In the following detailed description, reference is made to the accompanying drawings, which form a part hereof. In the drawings, similar symbols typically identify similar components, unless context dictates otherwise. The illustrative embodiments described in the detailed description, drawings, and claims are not meant to be limiting. Other embodiments may be utilized, and other changes may be made, without departing from the spirit or scope of the subject matter presented here. It will be readily understood that the aspects of the present disclosure, as generally described herein, and illustrated in the Figures, may be arranged, substituted, combined, and designed in a wide variety of different configurations, all of which are explicitly contemplated and make part of this disclosure.

Shown in FIG. 1 is one embodiment of a non-intrusive load monitoring arrangement 8 of the present invention including appliances 1-4 disposed within a building 10. Appliances 1-4 are powered by a voltage source 12, which may be power lines or an electrical grid provided by a public utility company. Disposed in association with the main power line leading into building 12 are a voltage meter 14 and a current meter 16. Voltage meter 14 may continuously measure the voltage being supplied to building 10. Current meter 16 may continuously measure the electrical current flowing into building 10. The voltage and current readings from meters 14, 16 may be transmitted to an electrical processor 18, such as a microprocessor, which may include memory. Although meters 14, 16 and processor 18 are shown as being disposed outside of building 10, any or all of these components may be disposed inside building 10. Processor 18 may be communicatively coupled to a local or remote central database using any wired or wireless communication protocol such as wifi, Bluetooth, powerline, the Internet, etc 20, from which processor 18 may receive mathematical models of the electrical characteristics of appliances 1-4 or other information about appliances 1-4, as disclosed in more detail hereinbelow. Processor 18 may also be communicatively coupled to portable or stationary display devices where the detected mode is communicated to the user, e.g., a human machine interface, a computer, a handheld device such as a smart phone or any other mobile or stationary smart device.

Also shown in FIG. 1 is a basic hybrid model assumption of connected electrical loads in building 10 according to one embodiment of the invention. Each appliance or device in building 10 may be modeled as a continuous linear or nonlinear system. FIG. 1 illustrates only one example for this type of continuous model wherein each appliance's dynamics are modeled using a linear state space representation.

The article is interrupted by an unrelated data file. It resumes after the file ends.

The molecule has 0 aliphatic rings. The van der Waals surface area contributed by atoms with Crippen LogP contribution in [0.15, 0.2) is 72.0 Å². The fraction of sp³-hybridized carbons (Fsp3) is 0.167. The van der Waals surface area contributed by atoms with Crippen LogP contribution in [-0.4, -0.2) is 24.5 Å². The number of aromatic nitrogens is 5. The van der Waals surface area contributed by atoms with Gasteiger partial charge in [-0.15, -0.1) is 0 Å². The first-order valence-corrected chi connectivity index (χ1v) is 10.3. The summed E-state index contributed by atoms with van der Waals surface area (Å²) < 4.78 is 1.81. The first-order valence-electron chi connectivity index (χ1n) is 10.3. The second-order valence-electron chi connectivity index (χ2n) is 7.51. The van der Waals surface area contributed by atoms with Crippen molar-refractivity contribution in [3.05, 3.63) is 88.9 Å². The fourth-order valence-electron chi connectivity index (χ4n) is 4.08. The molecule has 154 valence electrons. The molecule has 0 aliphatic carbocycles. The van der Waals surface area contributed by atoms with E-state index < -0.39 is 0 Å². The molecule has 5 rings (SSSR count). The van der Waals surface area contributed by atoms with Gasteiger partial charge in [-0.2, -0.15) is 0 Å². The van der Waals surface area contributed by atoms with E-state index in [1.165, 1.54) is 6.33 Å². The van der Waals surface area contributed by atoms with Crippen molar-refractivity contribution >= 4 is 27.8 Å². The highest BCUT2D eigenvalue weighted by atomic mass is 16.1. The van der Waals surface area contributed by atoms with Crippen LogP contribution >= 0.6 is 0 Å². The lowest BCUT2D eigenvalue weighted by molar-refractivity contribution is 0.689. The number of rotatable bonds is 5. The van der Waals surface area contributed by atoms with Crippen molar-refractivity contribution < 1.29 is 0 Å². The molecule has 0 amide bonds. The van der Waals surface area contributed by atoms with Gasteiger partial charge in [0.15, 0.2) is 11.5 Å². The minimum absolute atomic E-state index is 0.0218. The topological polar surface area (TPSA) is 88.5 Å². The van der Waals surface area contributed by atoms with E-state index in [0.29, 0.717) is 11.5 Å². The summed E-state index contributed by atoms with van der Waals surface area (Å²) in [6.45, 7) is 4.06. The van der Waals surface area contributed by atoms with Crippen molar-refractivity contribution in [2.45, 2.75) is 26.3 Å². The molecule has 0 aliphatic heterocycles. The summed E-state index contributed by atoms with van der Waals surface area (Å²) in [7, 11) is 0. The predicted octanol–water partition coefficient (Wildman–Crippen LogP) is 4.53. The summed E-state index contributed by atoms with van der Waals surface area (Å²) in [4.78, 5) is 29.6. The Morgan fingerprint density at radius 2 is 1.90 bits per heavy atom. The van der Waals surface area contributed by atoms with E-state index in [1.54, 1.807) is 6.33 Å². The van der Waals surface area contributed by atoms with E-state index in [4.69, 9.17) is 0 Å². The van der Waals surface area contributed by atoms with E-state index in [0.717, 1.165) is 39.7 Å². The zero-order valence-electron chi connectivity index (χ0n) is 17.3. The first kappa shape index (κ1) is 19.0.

The model for appliance i may be considered to correspond to a discrete state mi of the overall system. Possible transitions between the discrete states are indicated in FIG. 2 by the arrows. It is assumed in FIG. 2 for simplicity of illustration that only one appliance can operate at a time. However, it is also possible for multiple appliances to operate simultaneously, and each combination of simultaneously operating appliances may correspond to a discrete state of the overall system. In case of simultaneous operations of the devices, the superposition of the individual appliance dynamics may be used to determine the dynamics of the devices acting together simultaneously. Alternatively, the output can be thought of as a weighted sum of the outputs of individual appliances where the weights or scaling parameters have values corresponding to the operating modes of the devices (e.g., say 0 and 1 for off and on, and so on). In this case, a single model for each appliance (or stage of an appliance) may be used for each discrete state, and simultaneously operating appliances may be accounted for by determining the best combination of weights of each appliance that would result in or resemble the dynamics of the combined total load (and appliance set) that is currently operating in the building.

Once a transition to a new discrete state occurs, the continuous dynamics of that appliance or state take effect. The continuous state vector x of each appliance may contain elements that each represents a relevant state of the appliance. The physical representation of x may vary from appliance to appliance and depends on the model of the appliance that is either available from an appliance model repository (e.g., on a local database or a remote database accessible via internet 20) or from a learned system model using systems identification techniques. A basic example of a physical state element may be the current flowing through the appliance or some nth order derivative of the current. In general, though, this physical connection need not be available for the system to be successful. All that is needed is an accurate model representation of the continuous system; systems identification approaches can achieve this without necessarily providing context for the states of the resulting model.